The girl hanged herself in her upstairs bedroom, shortly after being jilted by an Internet suitor she thought was a 16-year-old boy. The case caused a national furor when it was alleged that the "boy" was actually Lori Drew, the mother of one of Megan's former friends.
Two months before she committed suicide in 2006, Megan was the happiest her parents had seen her in a long time.
Tina Meier, testifying in a U.S. District Court in Los Angeles on Wednesday afternoon, described to jurors how her daughter Megan was diagnosed with attention-deficit disorder and depression in the third grade and had spent years taking prescription medication and battling low self-esteem exacerbated by bullying schoolmates.
Megan's spirits lifted when she switched schools in August 2006, her mother said. The teen's outlook improved even more a month later when a "hot" 16-year-old boy named "Josh Evans" contacted her out of the blue through her MySpace page and told her he wanted to become her friend.
Less than a month later, "Josh" turned on Megan. He joined others taunting her with cruel and venomous comments. After he sent her a message saying, "the world would be a better place without you," Megan responded, "You are the kind of boy a girl would kill herself over." Thirty minutes later, she hanged herself in her bedroom closet with a belt.
The 49-year-old Lori Drew is charged with violating MySpace's terms of service by conspiring with her daughter and an assistant to set up the hoax "Josh Evans" account and torment Megan. Ashley Grills, a then-18-year-old woman employed by Drew and her husband, has admitted sending the final message to Megan while posing as Evans. Grills has been granted immunity from prosecution in exchange for her cooperation with the government, and is scheduled to testify against Drew.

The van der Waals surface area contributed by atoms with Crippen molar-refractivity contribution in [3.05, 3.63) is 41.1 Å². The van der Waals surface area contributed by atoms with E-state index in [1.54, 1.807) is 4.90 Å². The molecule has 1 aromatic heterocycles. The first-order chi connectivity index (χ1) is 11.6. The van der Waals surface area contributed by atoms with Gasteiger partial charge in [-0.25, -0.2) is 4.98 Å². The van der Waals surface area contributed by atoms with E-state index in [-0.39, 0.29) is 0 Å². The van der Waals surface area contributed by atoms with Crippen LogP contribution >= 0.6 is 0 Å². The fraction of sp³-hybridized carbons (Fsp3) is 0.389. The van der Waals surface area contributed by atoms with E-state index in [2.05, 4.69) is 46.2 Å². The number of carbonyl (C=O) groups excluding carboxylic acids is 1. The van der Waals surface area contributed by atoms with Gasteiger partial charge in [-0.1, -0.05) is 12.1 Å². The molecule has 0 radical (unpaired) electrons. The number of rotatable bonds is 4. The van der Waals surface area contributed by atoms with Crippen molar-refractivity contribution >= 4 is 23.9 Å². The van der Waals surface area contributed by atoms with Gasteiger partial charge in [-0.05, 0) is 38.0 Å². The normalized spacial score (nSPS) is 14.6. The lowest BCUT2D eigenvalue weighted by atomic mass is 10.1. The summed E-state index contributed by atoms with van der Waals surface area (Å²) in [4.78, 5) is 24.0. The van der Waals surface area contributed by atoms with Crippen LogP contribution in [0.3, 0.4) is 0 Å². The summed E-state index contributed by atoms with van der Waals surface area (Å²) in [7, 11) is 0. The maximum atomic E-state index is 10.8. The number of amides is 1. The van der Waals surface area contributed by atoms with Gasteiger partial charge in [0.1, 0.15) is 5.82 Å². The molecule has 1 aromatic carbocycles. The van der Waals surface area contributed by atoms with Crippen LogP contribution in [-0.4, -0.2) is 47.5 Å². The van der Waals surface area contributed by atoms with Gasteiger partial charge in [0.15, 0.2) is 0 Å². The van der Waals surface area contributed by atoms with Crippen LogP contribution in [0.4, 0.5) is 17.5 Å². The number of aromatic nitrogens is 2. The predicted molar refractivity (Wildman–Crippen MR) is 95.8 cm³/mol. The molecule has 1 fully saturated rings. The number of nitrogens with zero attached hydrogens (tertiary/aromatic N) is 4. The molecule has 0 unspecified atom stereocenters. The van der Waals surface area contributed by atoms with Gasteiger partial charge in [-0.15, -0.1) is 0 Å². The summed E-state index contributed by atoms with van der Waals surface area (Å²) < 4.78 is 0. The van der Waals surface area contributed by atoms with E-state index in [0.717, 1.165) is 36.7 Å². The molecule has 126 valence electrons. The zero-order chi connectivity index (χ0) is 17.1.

As Meier described her daughter's end, several family members sitting in the courtroom's front row - including her ex-husband Ron Meier, and aunt Vicki Dunn - sobbed and dabbed their eyes with Kleenex. Two of the male jurors brought their hands to their chins, listening intently, but there was little to indicate how the jury of six men and six women absorbed the testimony.
While defense attorney H. Dean Steward called Meier's testimony "totally improper in a computer fraud case, " Drew's hair-dresser testified that her customer had gloated over her newly acquired Internet identity and the decoy set for the innocent Megan.
Hairdresser Christina Chu described a 2006 hair appointment in which Drew - daughter in tow - boasted that she'd worked with her assistant to set up a fake MySpace profile for the purpose of getting back at Megan for a fight she'd had with her daughter, Sarah.
"Mom, stop, you're embarrassing me," Sarah said, according to Chu.
Chu, who had a teenage daughter of her own, was so upset by the story that she had to retreat to the back of the salon, she testified, but not before telling Drew that what she was doing was wrong.
After Meier's death, on the day of her wake, Drew showed up again to have her hair done. Chu asked Drew why she was going to the wake, given her role in the cyber bullying. Drew's response, according to Chu: "It's not like I pulled the trigger."
On cross examination, defense attorney H. Dean Steward quizzed Chu on why she didn't report the two conversations to the police or FBI after Megan's suicide. Chu didn't become a witness in the case until the FBI phoned her up for the first time last Thursday, even though she has a relative in the Bureau.
Chu answered that she thought her boss at the salon had been in touch with the FBI and prosecutors. "I understood that she was taking care of it."